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The Airmen's Stories - Sgt. M A W Lee


Maurice Alexander William Lee was born at Maymyo, Upper Burma, on 22nd December 1919, the son of Lt.-Col. Alexander Henry Lee and Kathleen Theresa Lee, of Ridgeway, Somerset.

His father was CO of the 1st/7th Gurkha Rifles which had been attached to the Burma Military Police to assist in putting down uprisings by Kachin natives in 1914/15.



In 1920 the family moved to Ireland, where they may have had a home, then returned to the East in 1921 and remained there till Lt. Col. Lee retired in 1923. They then returned to Ireland for the next four years before moving to Dorsetshire in 1927. Maurice and his brother were enrolled at Prior Park Catholic School in Bath, arriving on 14th September that year. Maurice, not yet eight years old, was the youngest boy in the Junior School.

He was a competent scholar and in his final year passed the Oxford School Certificate with exemption from London Matriculation. This went with being top in Billiards in Junior School, runner-up in the High Jump and a member of his house rugby team.

When he left school he went as an Apprentice Aircraft Engineer to Messrs. Vickers at Weybridge and in January 1939 he joined the RAFVR as a Sergeant. He had commenced training and attended one summer camp before being called up on 1st September 1939.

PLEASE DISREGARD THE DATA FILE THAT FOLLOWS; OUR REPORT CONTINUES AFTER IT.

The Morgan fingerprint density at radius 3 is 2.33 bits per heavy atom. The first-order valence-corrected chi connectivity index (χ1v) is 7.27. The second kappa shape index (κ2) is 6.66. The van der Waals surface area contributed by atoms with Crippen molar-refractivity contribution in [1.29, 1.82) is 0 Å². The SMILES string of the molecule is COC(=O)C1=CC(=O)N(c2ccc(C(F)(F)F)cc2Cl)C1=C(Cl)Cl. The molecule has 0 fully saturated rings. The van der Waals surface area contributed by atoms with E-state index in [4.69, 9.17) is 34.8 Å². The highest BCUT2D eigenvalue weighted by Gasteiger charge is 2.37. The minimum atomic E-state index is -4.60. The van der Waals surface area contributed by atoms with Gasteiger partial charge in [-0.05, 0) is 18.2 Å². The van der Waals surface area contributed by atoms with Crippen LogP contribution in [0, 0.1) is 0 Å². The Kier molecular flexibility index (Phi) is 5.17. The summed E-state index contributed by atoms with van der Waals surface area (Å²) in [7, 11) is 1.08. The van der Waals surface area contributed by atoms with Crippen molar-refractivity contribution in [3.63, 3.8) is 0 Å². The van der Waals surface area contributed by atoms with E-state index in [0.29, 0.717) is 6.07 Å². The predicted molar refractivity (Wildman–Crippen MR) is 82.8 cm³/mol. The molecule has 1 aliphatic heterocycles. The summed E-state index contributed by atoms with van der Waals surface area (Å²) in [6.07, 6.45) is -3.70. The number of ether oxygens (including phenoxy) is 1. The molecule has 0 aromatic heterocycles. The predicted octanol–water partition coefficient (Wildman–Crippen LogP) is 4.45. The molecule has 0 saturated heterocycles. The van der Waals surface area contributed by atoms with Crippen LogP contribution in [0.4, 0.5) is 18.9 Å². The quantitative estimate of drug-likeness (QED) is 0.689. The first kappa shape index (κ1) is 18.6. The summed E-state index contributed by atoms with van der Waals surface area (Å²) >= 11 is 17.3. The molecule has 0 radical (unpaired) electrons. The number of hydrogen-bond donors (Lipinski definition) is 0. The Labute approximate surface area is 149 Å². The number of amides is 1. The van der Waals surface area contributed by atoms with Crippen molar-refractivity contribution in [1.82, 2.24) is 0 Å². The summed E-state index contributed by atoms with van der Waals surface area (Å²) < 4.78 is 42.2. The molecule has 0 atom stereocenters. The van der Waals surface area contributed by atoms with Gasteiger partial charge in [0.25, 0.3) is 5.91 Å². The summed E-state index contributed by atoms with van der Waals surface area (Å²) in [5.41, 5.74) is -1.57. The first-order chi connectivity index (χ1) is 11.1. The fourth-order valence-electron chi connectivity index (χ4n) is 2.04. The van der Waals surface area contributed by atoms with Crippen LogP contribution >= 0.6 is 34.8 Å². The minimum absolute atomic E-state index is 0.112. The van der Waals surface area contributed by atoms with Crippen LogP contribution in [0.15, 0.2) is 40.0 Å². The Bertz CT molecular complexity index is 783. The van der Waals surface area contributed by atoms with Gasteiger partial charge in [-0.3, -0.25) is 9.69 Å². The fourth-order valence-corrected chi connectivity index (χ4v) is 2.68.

He carried out his elementary flying training at 7 EFTS Desford and went on to 10 FTS Ternhill for No. 19 Course, which ran from 11th April to 24th July 1940. With his training completed, Lee arrived at 5 OTU Aston Down on 3rd August.

After converting to Spitfires, he joined 64 Squadron at Leconfield on 19th August and flew operational sorties with it on 8th and 9th September.

Lee was posted to 72 Squadron at Croydon on 15th September 1940.

He claimed a He111 destroyed on the 27th. He was posted to 421 Flight on 3rd October, then forming at Hawkinge. On the 15th Lee claimed a Me109 south of Maidstone but then his Spitfire, P7444, was damaged by Me109s and he was wounded. He crashed attempting a forced-landing at Blackham Farm, Broadoak and was admitted to hospital.

On 12th December Lee's aircraft was again damaged in combat and he made a forced-landing. Later the same day the weather deteriorated and, being unable to return to Hawkinge, he wrecked his Spitfire trying to make an emergency landing at Lingfield.

Despite these incidents Lee was highly regarded as a bad-weather pilot and was sent out in thick morning mist on the 22nd looking for some Wellingtons that were lost. He found two and escorted them in over the Sussex coast. One crashed, killing the crew, and the other made a forced-landing. Lee's own fuel was by then exhausted and he had to glide down through dense cloud to make a belly-landing near Pevensey.

On 31st December 1940 Lee was killed when he crashed near Biggin Hill attempting to land in extremely bad weather. His Spitfire, P7497, was burned out.

He was 21 years old and is buried in St Mary Cray Cemetery, Orpington, Kent.




Additional research and image courtesy of Prior Park College.

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